Bourbon

Blade and Bow 22-Year-Old Bourbon Review (2017 Release)


When Diageo began seriously embracing American whiskey a few years back, it was full steam ahead.  There was a market for ultra-aged American whiskies, which was perfect for the company because it had a large stock of older whiskies aging at their Stitzel-Weller warehouses.  For the most part, these whiskies began seeing the light of day under the Orphan Barrel umbrella.  However, some was set aside for another new bourbon brand – Blade & Bow.  

Blade & Bow was introduced in 2015 as a solera-aged bourbon, with its oldest component whiskies being distilled at Stitzel-Weller before it was shuttered in the early 90s.  A limited edition 22-year-old bourbon also hit the market.  That release was made from bourbons distilled at what’s now Buffalo Trace and Heaven Hill.  I have to admit that upon first tasting this limited edition I was a bit underwhelmed.  It was good, but not great.  After tasting it again months later, I enjoyed it more and even upgraded its score in my original review.  On Derby Day 2017, a re-release of the 22-year-old bourbon has been announced to commemorate the second anniversary of the brand.

This second batch is just as enjoyable as the first.  Layers of caramel, spice, dark chocolate and dark fruits fill the nose.  Taste-wise, I pick up hints of burnt orange peel, caramelized fruit, cocoa, vanilla and spiced dark fruits.  There is a bed of oak underlying most of the tasting experience, becoming more prominent towards the back palate.  The finish is long and features hints of dark caramel and spice.

Sadly, this release is extremely limited.  This sample is probably the only time I’ll be able to drink this nicely aged bourbon.  If you see Blade and Bow 22 for sale near the suggested retail price of $200, pick it up!  Chances are you won’t see it again.  8.5/10

Thanks to Diageo for the sample.  As always, all thoughts and opinions are my own.

Elijah Craig Barrel Proof Bourbon Review (Batch B517)


I always look forward to tasting new batches of Elijah Craig Barrel Proof.  Five months into 2017 and we’re just starting to see the second batch, B517, hit shelves.  This one comes in at 124.2 proof.  Not as high as previous batches, but still hearty nonetheless.  I find the quality of these releases to be pretty consistent.  I wouldn’t expect this batch to be any different.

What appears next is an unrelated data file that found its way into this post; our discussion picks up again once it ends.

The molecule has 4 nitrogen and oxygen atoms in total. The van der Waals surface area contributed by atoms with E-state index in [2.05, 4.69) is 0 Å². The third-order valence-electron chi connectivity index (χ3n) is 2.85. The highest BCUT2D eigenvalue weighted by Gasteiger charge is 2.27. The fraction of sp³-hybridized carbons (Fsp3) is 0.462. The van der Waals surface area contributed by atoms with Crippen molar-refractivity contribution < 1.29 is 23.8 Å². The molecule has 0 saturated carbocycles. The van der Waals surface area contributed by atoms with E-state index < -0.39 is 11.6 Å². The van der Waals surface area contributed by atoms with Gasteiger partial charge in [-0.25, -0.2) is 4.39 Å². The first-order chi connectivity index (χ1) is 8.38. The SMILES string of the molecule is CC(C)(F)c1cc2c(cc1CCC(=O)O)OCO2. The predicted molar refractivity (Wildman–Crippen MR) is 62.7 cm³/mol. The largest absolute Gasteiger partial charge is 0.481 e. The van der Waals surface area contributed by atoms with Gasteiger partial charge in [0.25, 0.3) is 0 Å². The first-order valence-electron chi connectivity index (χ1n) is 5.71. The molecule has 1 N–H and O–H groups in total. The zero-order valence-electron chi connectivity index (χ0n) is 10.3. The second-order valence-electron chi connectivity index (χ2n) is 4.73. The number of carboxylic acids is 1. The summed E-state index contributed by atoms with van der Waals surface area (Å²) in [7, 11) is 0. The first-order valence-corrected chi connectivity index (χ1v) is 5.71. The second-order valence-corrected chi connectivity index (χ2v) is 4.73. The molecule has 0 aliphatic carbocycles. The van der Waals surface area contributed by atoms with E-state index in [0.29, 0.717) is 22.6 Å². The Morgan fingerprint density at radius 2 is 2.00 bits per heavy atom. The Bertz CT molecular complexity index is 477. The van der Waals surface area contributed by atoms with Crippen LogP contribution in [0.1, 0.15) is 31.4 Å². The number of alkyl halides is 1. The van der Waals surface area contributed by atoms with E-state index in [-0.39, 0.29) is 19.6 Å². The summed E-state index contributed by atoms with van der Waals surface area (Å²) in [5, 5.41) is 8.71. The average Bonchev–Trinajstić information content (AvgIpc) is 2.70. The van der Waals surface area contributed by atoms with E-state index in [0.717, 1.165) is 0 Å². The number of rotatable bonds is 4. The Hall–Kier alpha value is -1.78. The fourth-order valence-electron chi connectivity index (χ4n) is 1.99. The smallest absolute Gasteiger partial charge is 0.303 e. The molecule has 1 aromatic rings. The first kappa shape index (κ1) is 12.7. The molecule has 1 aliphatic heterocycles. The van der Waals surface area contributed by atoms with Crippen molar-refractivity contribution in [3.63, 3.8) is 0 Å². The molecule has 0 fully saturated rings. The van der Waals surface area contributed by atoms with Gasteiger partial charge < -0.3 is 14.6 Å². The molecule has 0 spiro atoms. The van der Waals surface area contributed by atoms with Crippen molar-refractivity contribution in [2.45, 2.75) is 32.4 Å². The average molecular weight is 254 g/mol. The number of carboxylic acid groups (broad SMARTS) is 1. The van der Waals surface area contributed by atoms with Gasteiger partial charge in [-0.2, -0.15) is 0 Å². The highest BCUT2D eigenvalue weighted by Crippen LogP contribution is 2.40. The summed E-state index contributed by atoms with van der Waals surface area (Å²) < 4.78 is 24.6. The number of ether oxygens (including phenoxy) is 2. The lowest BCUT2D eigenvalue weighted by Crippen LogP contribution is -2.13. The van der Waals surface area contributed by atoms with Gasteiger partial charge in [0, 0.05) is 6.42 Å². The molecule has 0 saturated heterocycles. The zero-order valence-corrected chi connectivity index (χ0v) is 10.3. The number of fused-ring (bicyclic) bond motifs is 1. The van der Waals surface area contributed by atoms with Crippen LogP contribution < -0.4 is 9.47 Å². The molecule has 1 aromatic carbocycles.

Waves of caramel, dark chocolate and dark fruits fill the nose.  Wisps of sweet corn and cinnamon bark also show up after a few minutes in the glass.  The entry is rich.  I’d expect nothing else from this whiskey.  Caramel and oak are prominent, complemented by hints of espresso, vanilla, allspice, black cherry and buttered corn.  The finish is long with bittersweet oak and spice notes.  

Bottom line, Elijah Craig Barrel Proof Bourbon Batch B517 is pretty damn tasty.  I did find oak played a slightly bigger part here, especially compared to this year’s first batch.  That didn’t put me off from enjoying the whiskey, which I tasted at full proof.  I didn’t need to add any water to this one.  Sure, water will open it up a touch, but you’ll miss that concentrated blast of flavor that only a barrel proof whiskey can deliver.  8.5/10

Thanks to Heaven Hill for the sample.  As always, all thoughts and opinions are my own.

Rhetoric 23-Year-Old Bourbon Review

One of the more interesting things happening under the Orphan Barrel umbrella is the Rhetoric line of whiskies.  The label calls it “an evolving exploration in bourbon maturation.”  Rhetoric’s first release was a 20-year-old bourbon.  That same batch was allowed to mature for another year giving us the 21-year-old bourbon.  And the same for last year’s 22-year-old release.  Now, Rhetoric’s fourth release is 23 years old.

The whiskey here was distilled between 1990 and 1993 at the Bernheim Distillery, now owned by Heaven Hill.  The mashbill is 86% corn, 8% barley, and 6% rye, so we’re definitely not looking at a spicy bourbon.  This 23-year-old edition of Rhetoric is bottled at a touch higher proof of 90.6 instead of the 90.4 proof previous editions were bottled at.  

The nose carries hints of dark caramel, black cherry, vanilla and coffee & chicory.  There’s a touch of baking spice on entry, followed by big notes of oak, dark fruits, burnt sugar, and dark chocolate.  The oak sort of tapers out.  It is much sweeter than I thought it would be.  Some wood spice, leather, and old oak begins to develop going into the finish, which is long with hints of dark chocolate-covered caramel. 

I poured a little Rhetoric 21 and 22 to compare.  First, the whiskies aren’t miles apart from each other in terms of flavor.  However, little differences do exist.  The 21-year is a little drier.  The 22-year feels thinner but has a touch more spice.  The dark caramel is more prominent on the 23-year expression, surprisingly.  The Rhetoric whiskies seem to get a little sweeter and richer with age.  They are all oak-forward, but I think the 23-year expression presents itself better than the others.  8/10 $120

Thanks to Diageo for the sample.  As always, all thoughts and opinions are my own.